Wharton | Mr. Digi-Transformer
GMAT 680, GPA 4
Stanford GSB | Ms. 2+2 Tech Girl
GRE 333, GPA 3.95
Stanford GSB | Ms. Healthcare Operations To General Management
GRE 700, GPA 7.3
Chicago Booth | Ms. CS Engineer To Consultant
GMAT 720, GPA 3.31
Kenan-Flagler | Mr. Engineer In The Military
GRE 310, GPA 3.9
Ross | Mr. Automotive Compliance Professional
GMAT 710, GPA 3.7
Chicago Booth | Mr. Oil & Gas Leader
GMAT 760, GPA 6.85/10
Stanford GSB | Mr. Seeking Fellow Program
GMAT 760, GPA 3
Wharton | Mr. Real Estate Investor
GMAT 720, GPA 3.3
Cornell Johnson | Ms. Chef Instructor
GMAT 760, GPA 3.3
Harvard | Mr. Climate
GMAT 720, GPA 3.4
Wharton | Mr. New England Hopeful
GMAT 730, GPA 3.65
Berkeley Haas | Mr. Bangladeshi Data Scientist
GMAT 760, GPA 3.33
Harvard | Mr. Military Banker
GMAT 740, GPA 3.9
Ross | Ms. Packaging Manager
GMAT 730, GPA 3.47
Chicago Booth | Mr. Private Equity To Ed-Tech
GRE 326, GPA 3.4
Harvard | Mr. Gay Singaporean Strategy Consultant
GMAT 730, GPA 3.3
Cornell Johnson | Mr. Electric Vehicles Product Strategist
GRE 331, GPA 3.8
Columbia | Mr. BB Trading M/O To Hedge Fund
GMAT 710, GPA 3.23
Columbia | Mr. Old Indian Engineer
GRE 333, GPA 67%
Harvard | Mr. Athlete Turned MBB Consultant
GMAT 720, GPA 3.4
Ross | Mr. Civil Rights Lawyer
GMAT 710, GPA 3.62
Stanford GSB | Mr. Co-Founder & Analytics Manager
GMAT 750, GPA 7.4 out of 10.0 - 4th in Class
Cornell Johnson | Ms. Environmental Sustainability
GMAT N/A, GPA 7.08
Cornell Johnson | Mr. Trucking
GMAT 640, GPA 3.82
Ross | Mr. Low GRE Not-For-Profit
GRE 316, GPA 74.04% First Division (No GPA)
Harvard | Mr. Marine Pilot
GMAT 750, GPA 3.98

The Highest Paying MBA Concentrations of 2017


Want a job that leaves you fulfilled when (or if) you go home? Try Business Finance. When asked “How satisfied are you in your job,” 89% answered with either “Extremely Satisfied” or “Fairly Satisfied” (with the other options being “A Little Satisfied”, “Dissatisfied”, and “I Hate My Job”). Among the 25 concentrations shared with P&Q, 17 answered with a 70% satisfaction score or above. Surprisingly, quant disciplines yielded the highest scores, with Management Information Systems, Financial Management, and Information Technology coming in at a 76%-79% satisfaction rate. The worst score? That belonged to Economics – “the dismal science” – at 58%.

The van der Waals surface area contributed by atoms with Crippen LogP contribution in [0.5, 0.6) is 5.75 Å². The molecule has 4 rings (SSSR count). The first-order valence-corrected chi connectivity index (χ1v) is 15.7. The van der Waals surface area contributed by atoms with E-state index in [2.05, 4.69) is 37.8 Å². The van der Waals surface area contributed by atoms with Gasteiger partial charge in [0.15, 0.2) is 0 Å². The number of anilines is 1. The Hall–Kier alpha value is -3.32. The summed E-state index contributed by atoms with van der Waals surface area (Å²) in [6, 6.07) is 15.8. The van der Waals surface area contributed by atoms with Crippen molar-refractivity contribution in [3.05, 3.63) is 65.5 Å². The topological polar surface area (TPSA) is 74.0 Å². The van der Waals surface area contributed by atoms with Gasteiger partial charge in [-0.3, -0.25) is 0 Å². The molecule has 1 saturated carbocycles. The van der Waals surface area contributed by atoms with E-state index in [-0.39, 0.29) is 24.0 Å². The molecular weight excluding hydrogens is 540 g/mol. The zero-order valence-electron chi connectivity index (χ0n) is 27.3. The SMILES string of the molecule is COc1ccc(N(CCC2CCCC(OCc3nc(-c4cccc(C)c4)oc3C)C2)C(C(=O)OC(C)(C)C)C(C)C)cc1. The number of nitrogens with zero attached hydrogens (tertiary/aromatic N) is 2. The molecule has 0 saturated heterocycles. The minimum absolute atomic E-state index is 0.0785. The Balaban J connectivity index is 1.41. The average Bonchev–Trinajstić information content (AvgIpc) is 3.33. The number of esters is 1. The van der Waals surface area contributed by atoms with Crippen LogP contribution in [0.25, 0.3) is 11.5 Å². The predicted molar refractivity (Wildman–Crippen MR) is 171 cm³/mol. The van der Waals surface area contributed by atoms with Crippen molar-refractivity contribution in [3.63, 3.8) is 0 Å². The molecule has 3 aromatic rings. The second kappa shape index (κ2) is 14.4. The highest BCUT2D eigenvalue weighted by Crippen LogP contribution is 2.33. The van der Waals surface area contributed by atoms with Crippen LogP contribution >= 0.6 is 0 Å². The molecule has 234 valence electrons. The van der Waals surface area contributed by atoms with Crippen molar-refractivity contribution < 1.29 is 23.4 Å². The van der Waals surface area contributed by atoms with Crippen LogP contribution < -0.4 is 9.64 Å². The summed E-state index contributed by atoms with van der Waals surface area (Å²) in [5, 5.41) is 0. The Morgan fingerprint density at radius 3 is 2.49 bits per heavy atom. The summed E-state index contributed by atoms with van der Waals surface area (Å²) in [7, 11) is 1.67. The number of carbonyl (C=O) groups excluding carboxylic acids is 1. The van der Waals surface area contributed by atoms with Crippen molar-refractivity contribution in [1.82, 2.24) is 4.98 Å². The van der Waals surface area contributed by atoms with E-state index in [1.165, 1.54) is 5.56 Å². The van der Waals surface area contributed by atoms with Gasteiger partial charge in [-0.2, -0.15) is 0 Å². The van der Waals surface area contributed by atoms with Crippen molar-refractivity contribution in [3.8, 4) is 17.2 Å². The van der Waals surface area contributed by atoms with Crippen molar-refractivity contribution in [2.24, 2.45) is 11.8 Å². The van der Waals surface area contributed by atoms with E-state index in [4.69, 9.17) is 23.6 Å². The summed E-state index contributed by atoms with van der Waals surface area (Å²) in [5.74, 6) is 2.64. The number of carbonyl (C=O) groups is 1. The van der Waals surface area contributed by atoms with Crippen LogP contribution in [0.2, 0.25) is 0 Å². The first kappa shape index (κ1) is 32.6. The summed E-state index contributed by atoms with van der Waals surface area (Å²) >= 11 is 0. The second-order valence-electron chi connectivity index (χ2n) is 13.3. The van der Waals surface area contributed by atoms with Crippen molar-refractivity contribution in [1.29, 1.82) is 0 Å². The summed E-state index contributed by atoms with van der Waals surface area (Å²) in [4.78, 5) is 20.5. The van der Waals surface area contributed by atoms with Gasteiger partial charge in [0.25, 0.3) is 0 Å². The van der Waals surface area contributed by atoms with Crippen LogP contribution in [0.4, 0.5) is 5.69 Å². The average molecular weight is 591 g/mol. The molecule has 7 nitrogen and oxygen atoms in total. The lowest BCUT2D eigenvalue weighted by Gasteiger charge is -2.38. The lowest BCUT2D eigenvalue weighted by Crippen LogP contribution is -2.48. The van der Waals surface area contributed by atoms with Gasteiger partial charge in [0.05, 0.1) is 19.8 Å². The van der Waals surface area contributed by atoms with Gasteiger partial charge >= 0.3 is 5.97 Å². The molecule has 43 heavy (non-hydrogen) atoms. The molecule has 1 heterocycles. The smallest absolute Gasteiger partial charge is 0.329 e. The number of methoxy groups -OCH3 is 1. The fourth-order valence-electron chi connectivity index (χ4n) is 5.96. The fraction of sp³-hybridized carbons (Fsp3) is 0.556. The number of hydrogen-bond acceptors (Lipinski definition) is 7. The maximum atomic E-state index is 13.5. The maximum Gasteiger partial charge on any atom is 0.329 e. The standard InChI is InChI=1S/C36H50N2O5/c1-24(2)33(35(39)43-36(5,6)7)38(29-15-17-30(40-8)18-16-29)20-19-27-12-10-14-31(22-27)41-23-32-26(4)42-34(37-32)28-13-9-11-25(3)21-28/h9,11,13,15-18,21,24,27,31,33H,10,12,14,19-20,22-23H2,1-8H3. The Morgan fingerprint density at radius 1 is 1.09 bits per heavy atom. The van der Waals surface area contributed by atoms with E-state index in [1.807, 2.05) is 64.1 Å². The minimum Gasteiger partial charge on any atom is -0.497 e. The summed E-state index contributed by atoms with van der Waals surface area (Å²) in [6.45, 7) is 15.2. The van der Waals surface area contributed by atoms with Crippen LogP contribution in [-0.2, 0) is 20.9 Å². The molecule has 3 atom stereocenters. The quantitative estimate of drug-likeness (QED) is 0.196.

Stress also had a lower impact than might be expected. When asked “How stressful is your job or work environment,” most MBAs answered positively with answers like “My Job Is Relaxing”, “Not Stressful”, or “A Little Stressful.” For example, just 30% of MBAs from Strategy Management answered with “Extremely Stressful” or “Fairly Stressful.” For Strategy – the highest paid concentration – that number was 35% (Talk about the best of both worlds). In fact, just three concentrations – Business Finance, Real Estate, and Financial Management – reported stress levels above 50%.

While satisfaction was high and stress low among MBAs, meaning was a mixed bag. In an era where impact and purpose are the defining concepts on business school campuses, MBAs were content…but hardly enthusiastic. In their PayScale survey, MBAs were asked, “Does your work make the world a better place?” The options, of course, ranged from “Very Much So” and “Yes” to “A Little” and “My Job May Make the World a Worse Place.” MBAs from just four concentrations – Financial Management, Information Systems, Real Estate, and Marketing Management – responded positively at a rate of 60% of better. Otherwise, the responses bottlenecked between 49%-59% – hardly a vote of confidence in their future prospects.

Ironically, the lowest level of meaning came in Strategic Management, which also carried the lowest level of stress. By the same token, Financial Management produced high levels of meaning, satisfaction and stress.

Go to next page for MBA job satisfaction, stress, and meaning survey results. 

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